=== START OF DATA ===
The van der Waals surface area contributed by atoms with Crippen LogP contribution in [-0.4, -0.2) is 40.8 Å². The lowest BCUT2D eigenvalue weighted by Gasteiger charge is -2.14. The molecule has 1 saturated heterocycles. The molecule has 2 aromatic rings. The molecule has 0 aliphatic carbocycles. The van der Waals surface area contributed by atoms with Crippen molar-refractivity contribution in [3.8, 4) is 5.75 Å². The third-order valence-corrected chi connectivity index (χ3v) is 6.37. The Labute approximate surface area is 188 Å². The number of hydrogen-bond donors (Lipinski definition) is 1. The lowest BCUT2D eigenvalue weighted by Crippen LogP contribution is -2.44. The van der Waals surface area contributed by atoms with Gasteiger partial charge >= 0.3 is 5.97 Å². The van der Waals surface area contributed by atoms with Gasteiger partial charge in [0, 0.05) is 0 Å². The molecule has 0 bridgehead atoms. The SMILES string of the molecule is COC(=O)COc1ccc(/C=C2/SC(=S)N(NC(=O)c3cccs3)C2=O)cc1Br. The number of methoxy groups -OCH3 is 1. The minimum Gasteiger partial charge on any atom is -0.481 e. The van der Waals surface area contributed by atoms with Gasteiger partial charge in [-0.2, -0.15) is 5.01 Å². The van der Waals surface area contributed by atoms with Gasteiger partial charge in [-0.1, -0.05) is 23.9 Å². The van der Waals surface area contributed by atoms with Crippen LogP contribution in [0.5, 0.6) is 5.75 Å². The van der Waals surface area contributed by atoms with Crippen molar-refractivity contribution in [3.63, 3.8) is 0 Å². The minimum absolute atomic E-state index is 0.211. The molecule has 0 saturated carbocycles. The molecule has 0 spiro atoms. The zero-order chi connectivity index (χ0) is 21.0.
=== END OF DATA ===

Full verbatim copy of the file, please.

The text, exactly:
The van der Waals surface area contributed by atoms with Crippen LogP contribution in [-0.4, -0.2) is 40.8 Å². The lowest BCUT2D eigenvalue weighted by Gasteiger charge is -2.14. The molecule has 1 saturated heterocycles. The molecule has 2 aromatic rings. The molecule has 0 aliphatic carbocycles. The van der Waals surface area contributed by atoms with Crippen molar-refractivity contribution in [3.8, 4) is 5.75 Å². The third-order valence-corrected chi connectivity index (χ3v) is 6.37. The Labute approximate surface area is 188 Å². The number of hydrogen-bond donors (Lipinski definition) is 1. The lowest BCUT2D eigenvalue weighted by Crippen LogP contribution is -2.44. The van der Waals surface area contributed by atoms with Gasteiger partial charge >= 0.3 is 5.97 Å². The van der Waals surface area contributed by atoms with Gasteiger partial charge in [0, 0.05) is 0 Å². The molecule has 0 bridgehead atoms. The SMILES string of the molecule is COC(=O)COc1ccc(/C=C2/SC(=S)N(NC(=O)c3cccs3)C2=O)cc1Br. The number of methoxy groups -OCH3 is 1. The minimum Gasteiger partial charge on any atom is -0.481 e. The van der Waals surface area contributed by atoms with Gasteiger partial charge in [-0.2, -0.15) is 5.01 Å². The van der Waals surface area contributed by atoms with Gasteiger partial charge in [-0.1, -0.05) is 23.9 Å². The van der Waals surface area contributed by atoms with Crippen LogP contribution in [0.5, 0.6) is 5.75 Å². The van der Waals surface area contributed by atoms with Crippen molar-refractivity contribution in [3.63, 3.8) is 0 Å². The minimum absolute atomic E-state index is 0.211. The molecule has 0 saturated carbocycles. The molecule has 0 spiro atoms. The zero-order chi connectivity index (χ0) is 21.0.